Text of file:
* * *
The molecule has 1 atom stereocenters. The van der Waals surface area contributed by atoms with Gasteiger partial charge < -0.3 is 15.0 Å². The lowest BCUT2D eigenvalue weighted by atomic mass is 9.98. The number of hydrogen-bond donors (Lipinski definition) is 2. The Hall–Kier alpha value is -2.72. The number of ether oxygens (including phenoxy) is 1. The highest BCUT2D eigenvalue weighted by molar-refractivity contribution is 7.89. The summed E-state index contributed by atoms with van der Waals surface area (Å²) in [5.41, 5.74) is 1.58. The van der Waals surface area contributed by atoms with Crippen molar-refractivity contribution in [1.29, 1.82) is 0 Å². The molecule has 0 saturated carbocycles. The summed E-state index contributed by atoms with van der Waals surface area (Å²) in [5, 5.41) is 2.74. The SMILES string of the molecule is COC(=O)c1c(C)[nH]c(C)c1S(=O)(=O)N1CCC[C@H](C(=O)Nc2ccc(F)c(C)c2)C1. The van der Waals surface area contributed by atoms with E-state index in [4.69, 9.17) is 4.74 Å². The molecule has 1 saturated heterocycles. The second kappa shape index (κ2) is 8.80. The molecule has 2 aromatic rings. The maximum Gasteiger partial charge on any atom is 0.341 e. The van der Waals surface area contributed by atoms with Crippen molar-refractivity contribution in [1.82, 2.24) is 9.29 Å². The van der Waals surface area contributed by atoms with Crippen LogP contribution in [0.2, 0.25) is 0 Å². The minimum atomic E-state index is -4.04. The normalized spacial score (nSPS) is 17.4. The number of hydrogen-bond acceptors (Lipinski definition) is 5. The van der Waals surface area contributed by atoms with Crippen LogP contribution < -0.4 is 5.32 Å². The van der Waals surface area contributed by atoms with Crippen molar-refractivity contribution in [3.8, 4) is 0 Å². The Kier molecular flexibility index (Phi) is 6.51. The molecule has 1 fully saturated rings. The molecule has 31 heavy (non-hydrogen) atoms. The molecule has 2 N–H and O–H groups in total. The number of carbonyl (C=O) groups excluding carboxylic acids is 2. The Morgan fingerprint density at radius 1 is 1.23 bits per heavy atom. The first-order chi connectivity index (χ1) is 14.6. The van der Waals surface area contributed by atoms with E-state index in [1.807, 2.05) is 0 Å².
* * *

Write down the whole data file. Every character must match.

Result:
The molecule has 1 atom stereocenters. The van der Waals surface area contributed by atoms with Gasteiger partial charge < -0.3 is 15.0 Å². The lowest BCUT2D eigenvalue weighted by atomic mass is 9.98. The number of hydrogen-bond donors (Lipinski definition) is 2. The Hall–Kier alpha value is -2.72. The number of ether oxygens (including phenoxy) is 1. The highest BCUT2D eigenvalue weighted by molar-refractivity contribution is 7.89. The summed E-state index contributed by atoms with van der Waals surface area (Å²) in [5.41, 5.74) is 1.58. The van der Waals surface area contributed by atoms with Crippen molar-refractivity contribution in [1.29, 1.82) is 0 Å². The molecule has 0 saturated carbocycles. The summed E-state index contributed by atoms with van der Waals surface area (Å²) in [5, 5.41) is 2.74. The SMILES string of the molecule is COC(=O)c1c(C)[nH]c(C)c1S(=O)(=O)N1CCC[C@H](C(=O)Nc2ccc(F)c(C)c2)C1. The van der Waals surface area contributed by atoms with E-state index in [4.69, 9.17) is 4.74 Å². The molecule has 1 saturated heterocycles. The second kappa shape index (κ2) is 8.80. The molecule has 2 aromatic rings. The maximum Gasteiger partial charge on any atom is 0.341 e. The van der Waals surface area contributed by atoms with Crippen molar-refractivity contribution in [1.82, 2.24) is 9.29 Å². The van der Waals surface area contributed by atoms with Crippen LogP contribution in [0.2, 0.25) is 0 Å². The minimum atomic E-state index is -4.04. The normalized spacial score (nSPS) is 17.4. The number of hydrogen-bond acceptors (Lipinski definition) is 5. The van der Waals surface area contributed by atoms with Crippen LogP contribution < -0.4 is 5.32 Å². The van der Waals surface area contributed by atoms with Crippen molar-refractivity contribution in [3.8, 4) is 0 Å². The Kier molecular flexibility index (Phi) is 6.51. The molecule has 1 fully saturated rings. The molecule has 31 heavy (non-hydrogen) atoms. The molecule has 2 N–H and O–H groups in total. The number of carbonyl (C=O) groups excluding carboxylic acids is 2. The Morgan fingerprint density at radius 1 is 1.23 bits per heavy atom. The first-order chi connectivity index (χ1) is 14.6. The van der Waals surface area contributed by atoms with E-state index in [1.807, 2.05) is 0 Å².